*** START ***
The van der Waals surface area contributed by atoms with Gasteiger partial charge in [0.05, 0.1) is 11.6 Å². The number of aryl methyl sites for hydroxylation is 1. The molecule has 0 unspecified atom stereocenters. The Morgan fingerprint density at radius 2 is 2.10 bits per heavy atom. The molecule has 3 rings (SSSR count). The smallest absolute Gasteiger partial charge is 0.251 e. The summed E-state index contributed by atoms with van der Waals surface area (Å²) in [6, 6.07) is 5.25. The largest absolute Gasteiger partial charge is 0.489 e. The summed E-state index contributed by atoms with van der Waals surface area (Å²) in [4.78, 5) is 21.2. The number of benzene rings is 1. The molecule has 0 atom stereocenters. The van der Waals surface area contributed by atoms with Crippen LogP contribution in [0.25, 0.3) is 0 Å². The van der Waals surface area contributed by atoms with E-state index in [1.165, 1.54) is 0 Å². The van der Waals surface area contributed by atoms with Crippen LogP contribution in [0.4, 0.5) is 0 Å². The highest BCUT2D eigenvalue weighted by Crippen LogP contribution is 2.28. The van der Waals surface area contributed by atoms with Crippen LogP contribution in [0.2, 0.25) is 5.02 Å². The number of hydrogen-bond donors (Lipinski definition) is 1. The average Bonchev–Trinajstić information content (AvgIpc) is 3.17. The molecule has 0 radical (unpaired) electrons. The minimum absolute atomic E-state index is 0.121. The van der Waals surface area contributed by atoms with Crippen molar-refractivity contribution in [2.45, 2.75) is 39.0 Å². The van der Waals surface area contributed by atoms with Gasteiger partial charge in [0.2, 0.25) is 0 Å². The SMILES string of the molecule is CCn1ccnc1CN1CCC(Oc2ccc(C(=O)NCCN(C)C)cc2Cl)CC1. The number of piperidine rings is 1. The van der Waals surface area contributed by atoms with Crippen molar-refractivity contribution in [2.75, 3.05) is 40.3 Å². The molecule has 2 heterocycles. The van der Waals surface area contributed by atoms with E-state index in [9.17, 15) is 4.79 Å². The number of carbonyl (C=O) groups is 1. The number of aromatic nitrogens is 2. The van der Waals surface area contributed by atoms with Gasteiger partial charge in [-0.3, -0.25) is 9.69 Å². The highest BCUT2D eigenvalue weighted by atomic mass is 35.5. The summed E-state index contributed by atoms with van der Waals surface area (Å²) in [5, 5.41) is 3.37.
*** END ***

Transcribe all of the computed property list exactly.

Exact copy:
The van der Waals surface area contributed by atoms with Gasteiger partial charge in [0.05, 0.1) is 11.6 Å². The number of aryl methyl sites for hydroxylation is 1. The molecule has 0 unspecified atom stereocenters. The Morgan fingerprint density at radius 2 is 2.10 bits per heavy atom. The molecule has 3 rings (SSSR count). The smallest absolute Gasteiger partial charge is 0.251 e. The summed E-state index contributed by atoms with van der Waals surface area (Å²) in [6, 6.07) is 5.25. The largest absolute Gasteiger partial charge is 0.489 e. The summed E-state index contributed by atoms with van der Waals surface area (Å²) in [4.78, 5) is 21.2. The number of benzene rings is 1. The molecule has 0 atom stereocenters. The van der Waals surface area contributed by atoms with Crippen LogP contribution in [0.25, 0.3) is 0 Å². The van der Waals surface area contributed by atoms with E-state index in [1.165, 1.54) is 0 Å². The van der Waals surface area contributed by atoms with Crippen LogP contribution in [0.4, 0.5) is 0 Å². The highest BCUT2D eigenvalue weighted by Crippen LogP contribution is 2.28. The van der Waals surface area contributed by atoms with Crippen LogP contribution in [0.2, 0.25) is 5.02 Å². The number of hydrogen-bond donors (Lipinski definition) is 1. The average Bonchev–Trinajstić information content (AvgIpc) is 3.17. The molecule has 0 radical (unpaired) electrons. The minimum absolute atomic E-state index is 0.121. The van der Waals surface area contributed by atoms with Crippen molar-refractivity contribution in [2.45, 2.75) is 39.0 Å². The van der Waals surface area contributed by atoms with Gasteiger partial charge in [0.2, 0.25) is 0 Å². The SMILES string of the molecule is CCn1ccnc1CN1CCC(Oc2ccc(C(=O)NCCN(C)C)cc2Cl)CC1. The number of piperidine rings is 1. The van der Waals surface area contributed by atoms with Crippen molar-refractivity contribution in [2.75, 3.05) is 40.3 Å². The molecule has 2 heterocycles. The van der Waals surface area contributed by atoms with E-state index in [9.17, 15) is 4.79 Å². The number of carbonyl (C=O) groups is 1. The number of aromatic nitrogens is 2. The van der Waals surface area contributed by atoms with Gasteiger partial charge in [-0.3, -0.25) is 9.69 Å². The highest BCUT2D eigenvalue weighted by atomic mass is 35.5. The summed E-state index contributed by atoms with van der Waals surface area (Å²) in [5, 5.41) is 3.37.